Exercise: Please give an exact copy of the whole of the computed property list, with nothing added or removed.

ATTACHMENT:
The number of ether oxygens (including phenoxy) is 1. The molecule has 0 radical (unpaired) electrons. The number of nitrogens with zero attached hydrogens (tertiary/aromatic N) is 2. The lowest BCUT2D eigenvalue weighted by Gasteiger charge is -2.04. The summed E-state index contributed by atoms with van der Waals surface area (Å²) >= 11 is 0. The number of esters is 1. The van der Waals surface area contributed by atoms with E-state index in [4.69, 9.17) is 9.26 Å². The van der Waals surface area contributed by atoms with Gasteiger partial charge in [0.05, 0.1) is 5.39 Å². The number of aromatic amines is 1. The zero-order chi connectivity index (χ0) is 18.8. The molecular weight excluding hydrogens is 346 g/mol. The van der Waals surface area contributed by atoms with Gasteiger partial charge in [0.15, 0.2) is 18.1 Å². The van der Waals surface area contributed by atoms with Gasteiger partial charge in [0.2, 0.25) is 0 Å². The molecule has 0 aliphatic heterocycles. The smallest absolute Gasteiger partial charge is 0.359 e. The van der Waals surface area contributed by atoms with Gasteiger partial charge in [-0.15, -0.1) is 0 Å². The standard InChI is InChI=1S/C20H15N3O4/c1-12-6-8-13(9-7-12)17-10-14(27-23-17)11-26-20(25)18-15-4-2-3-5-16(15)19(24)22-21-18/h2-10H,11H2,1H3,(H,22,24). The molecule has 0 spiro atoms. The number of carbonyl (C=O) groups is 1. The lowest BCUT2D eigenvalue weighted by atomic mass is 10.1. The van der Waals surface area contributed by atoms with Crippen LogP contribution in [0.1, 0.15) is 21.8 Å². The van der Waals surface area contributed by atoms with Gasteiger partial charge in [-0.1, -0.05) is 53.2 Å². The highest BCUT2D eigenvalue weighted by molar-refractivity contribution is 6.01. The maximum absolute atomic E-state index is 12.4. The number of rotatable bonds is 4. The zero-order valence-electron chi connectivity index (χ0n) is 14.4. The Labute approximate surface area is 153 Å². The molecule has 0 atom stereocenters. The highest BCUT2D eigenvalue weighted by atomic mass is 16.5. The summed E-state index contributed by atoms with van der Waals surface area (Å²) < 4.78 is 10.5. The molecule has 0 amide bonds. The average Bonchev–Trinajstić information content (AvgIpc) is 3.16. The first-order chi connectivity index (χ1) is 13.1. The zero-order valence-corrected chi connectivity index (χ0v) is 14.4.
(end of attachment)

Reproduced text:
The number of ether oxygens (including phenoxy) is 1. The molecule has 0 radical (unpaired) electrons. The number of nitrogens with zero attached hydrogens (tertiary/aromatic N) is 2. The lowest BCUT2D eigenvalue weighted by Gasteiger charge is -2.04. The summed E-state index contributed by atoms with van der Waals surface area (Å²) >= 11 is 0. The number of esters is 1. The van der Waals surface area contributed by atoms with E-state index in [4.69, 9.17) is 9.26 Å². The van der Waals surface area contributed by atoms with Gasteiger partial charge in [0.05, 0.1) is 5.39 Å². The number of aromatic amines is 1. The zero-order chi connectivity index (χ0) is 18.8. The molecular weight excluding hydrogens is 346 g/mol. The van der Waals surface area contributed by atoms with Gasteiger partial charge in [0.15, 0.2) is 18.1 Å². The van der Waals surface area contributed by atoms with Gasteiger partial charge in [0.2, 0.25) is 0 Å². The molecule has 0 aliphatic heterocycles. The smallest absolute Gasteiger partial charge is 0.359 e. The van der Waals surface area contributed by atoms with Gasteiger partial charge in [-0.15, -0.1) is 0 Å². The standard InChI is InChI=1S/C20H15N3O4/c1-12-6-8-13(9-7-12)17-10-14(27-23-17)11-26-20(25)18-15-4-2-3-5-16(15)19(24)22-21-18/h2-10H,11H2,1H3,(H,22,24). The molecule has 0 spiro atoms. The number of carbonyl (C=O) groups is 1. The lowest BCUT2D eigenvalue weighted by atomic mass is 10.1. The van der Waals surface area contributed by atoms with Crippen LogP contribution in [0.1, 0.15) is 21.8 Å². The van der Waals surface area contributed by atoms with Gasteiger partial charge in [-0.1, -0.05) is 53.2 Å². The highest BCUT2D eigenvalue weighted by molar-refractivity contribution is 6.01. The maximum absolute atomic E-state index is 12.4. The number of rotatable bonds is 4. The zero-order valence-electron chi connectivity index (χ0n) is 14.4. The Labute approximate surface area is 153 Å². The molecule has 0 atom stereocenters. The highest BCUT2D eigenvalue weighted by atomic mass is 16.5. The summed E-state index contributed by atoms with van der Waals surface area (Å²) < 4.78 is 10.5. The molecule has 0 amide bonds. The average Bonchev–Trinajstić information content (AvgIpc) is 3.16. The first-order chi connectivity index (χ1) is 13.1. The zero-order valence-corrected chi connectivity index (χ0v) is 14.4.